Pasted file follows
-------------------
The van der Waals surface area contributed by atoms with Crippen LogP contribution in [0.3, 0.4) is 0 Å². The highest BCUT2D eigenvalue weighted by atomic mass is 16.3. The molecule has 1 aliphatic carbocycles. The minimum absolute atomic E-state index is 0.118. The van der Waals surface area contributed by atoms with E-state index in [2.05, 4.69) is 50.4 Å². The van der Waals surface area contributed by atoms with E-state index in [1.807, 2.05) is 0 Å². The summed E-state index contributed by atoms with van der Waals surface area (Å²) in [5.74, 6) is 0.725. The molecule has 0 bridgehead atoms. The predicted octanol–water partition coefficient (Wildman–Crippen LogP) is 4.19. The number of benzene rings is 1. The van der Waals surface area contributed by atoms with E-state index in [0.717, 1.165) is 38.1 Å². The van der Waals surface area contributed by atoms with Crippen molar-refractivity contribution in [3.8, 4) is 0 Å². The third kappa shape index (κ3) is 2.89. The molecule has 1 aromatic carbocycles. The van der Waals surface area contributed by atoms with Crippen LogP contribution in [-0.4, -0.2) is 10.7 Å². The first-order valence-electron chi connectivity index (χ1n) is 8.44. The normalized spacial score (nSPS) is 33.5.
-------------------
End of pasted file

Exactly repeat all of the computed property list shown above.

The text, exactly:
The van der Waals surface area contributed by atoms with Crippen LogP contribution in [0.3, 0.4) is 0 Å². The highest BCUT2D eigenvalue weighted by atomic mass is 16.3. The molecule has 1 aliphatic carbocycles. The minimum absolute atomic E-state index is 0.118. The van der Waals surface area contributed by atoms with E-state index in [2.05, 4.69) is 50.4 Å². The van der Waals surface area contributed by atoms with E-state index in [1.807, 2.05) is 0 Å². The summed E-state index contributed by atoms with van der Waals surface area (Å²) in [5.74, 6) is 0.725. The molecule has 0 bridgehead atoms. The predicted octanol–water partition coefficient (Wildman–Crippen LogP) is 4.19. The number of benzene rings is 1. The van der Waals surface area contributed by atoms with E-state index in [0.717, 1.165) is 38.1 Å². The van der Waals surface area contributed by atoms with Crippen molar-refractivity contribution in [3.8, 4) is 0 Å². The third kappa shape index (κ3) is 2.89. The molecule has 1 aromatic carbocycles. The van der Waals surface area contributed by atoms with Crippen LogP contribution in [-0.4, -0.2) is 10.7 Å². The first-order valence-electron chi connectivity index (χ1n) is 8.44. The normalized spacial score (nSPS) is 33.5.